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Major fuel reduction burn to protect North-East towns

28/04/2015

A large strategic fuel reduction burn today across public land, Forestry land and private property will reduce bushfire risk to Gladstone, Eddystone Point and Ansons Bay in Tasmania's North East.More

Harnessing the power of social media to promote Tasmania to the world

16/04/2015

An iconic Tasmanian attraction is being promoted to the world every day through the eyes of visitors in an innovative pilot project using social media.More

Community protection fuel reduction burns continue

13/04/2015

This past week saw the Parks and Wildlife Service complete another four asset protection burns to provide protection for communities around the State, with another burn going ahead today.More

Southwest National Park

Introduction

South West Icon

The magnificent Southwest National Park encompasses over six hundred thousand hectares of wild, inspiring country and forms part of the Tasmanian Wilderness World Heritage Area.

The park, the largest in Tasmania, epitomises the granduer and spirit of wilderness in its truest sense. Much of the park is remote and far removed from the hustle and bustle of the modern world. For many, just the fact that such a place still exists brings solace. For others, the region offers the challenge to explore areas that retain the same wildness that once characterised new frontiers. For yet others, the area offers the chance to view magnificent scenery from the comfort of their car.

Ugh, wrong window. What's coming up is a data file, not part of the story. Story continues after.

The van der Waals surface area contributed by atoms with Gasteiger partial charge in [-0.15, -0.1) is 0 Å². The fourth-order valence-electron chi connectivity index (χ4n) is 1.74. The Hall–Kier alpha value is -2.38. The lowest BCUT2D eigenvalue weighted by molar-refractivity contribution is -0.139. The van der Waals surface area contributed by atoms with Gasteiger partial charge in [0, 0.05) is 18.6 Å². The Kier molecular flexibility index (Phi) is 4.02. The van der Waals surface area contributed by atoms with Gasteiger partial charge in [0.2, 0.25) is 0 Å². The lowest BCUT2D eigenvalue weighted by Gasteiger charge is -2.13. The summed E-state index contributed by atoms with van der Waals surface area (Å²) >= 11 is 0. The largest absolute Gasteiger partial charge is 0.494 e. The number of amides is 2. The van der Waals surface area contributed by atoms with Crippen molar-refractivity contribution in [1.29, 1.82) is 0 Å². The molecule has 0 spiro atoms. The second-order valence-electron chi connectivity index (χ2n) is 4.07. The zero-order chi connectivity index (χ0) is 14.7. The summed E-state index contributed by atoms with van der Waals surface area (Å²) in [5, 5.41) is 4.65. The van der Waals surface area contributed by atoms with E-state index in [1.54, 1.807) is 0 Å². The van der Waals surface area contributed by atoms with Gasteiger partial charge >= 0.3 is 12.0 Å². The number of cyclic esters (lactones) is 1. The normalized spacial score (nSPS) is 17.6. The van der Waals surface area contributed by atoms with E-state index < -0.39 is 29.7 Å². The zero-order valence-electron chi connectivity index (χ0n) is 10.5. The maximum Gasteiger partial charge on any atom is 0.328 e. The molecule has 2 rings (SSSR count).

The Gordon River and Scotts Peak roads wind through forest, scrub and moorland, sometimes opening out onto breathtaking views of rugged mountains like the Saw Back, Anne, Western Arthur and Frankland ranges. This is wilderness at its best, and it is equally accessible to those who enjoy the comfort of driving as it is to those who wish to walk in some of the most spectacular country in Australia.

In the southeast, the park is accessible from Cockle Creek - the most southerly point able to be reached by road in Australia. From Cockle Creek, the magnificent south coast is able to be reached along a walking track. From the coast, the South Coast Track continues to Melaleuca, a 7 day walk along some of the wildest coastline in Australia.

Melaleuca itself is accessible by air or boat only. Here, in the far southwest of Tasmania, lies the spectacular Port Davey and Bathurst Harbour.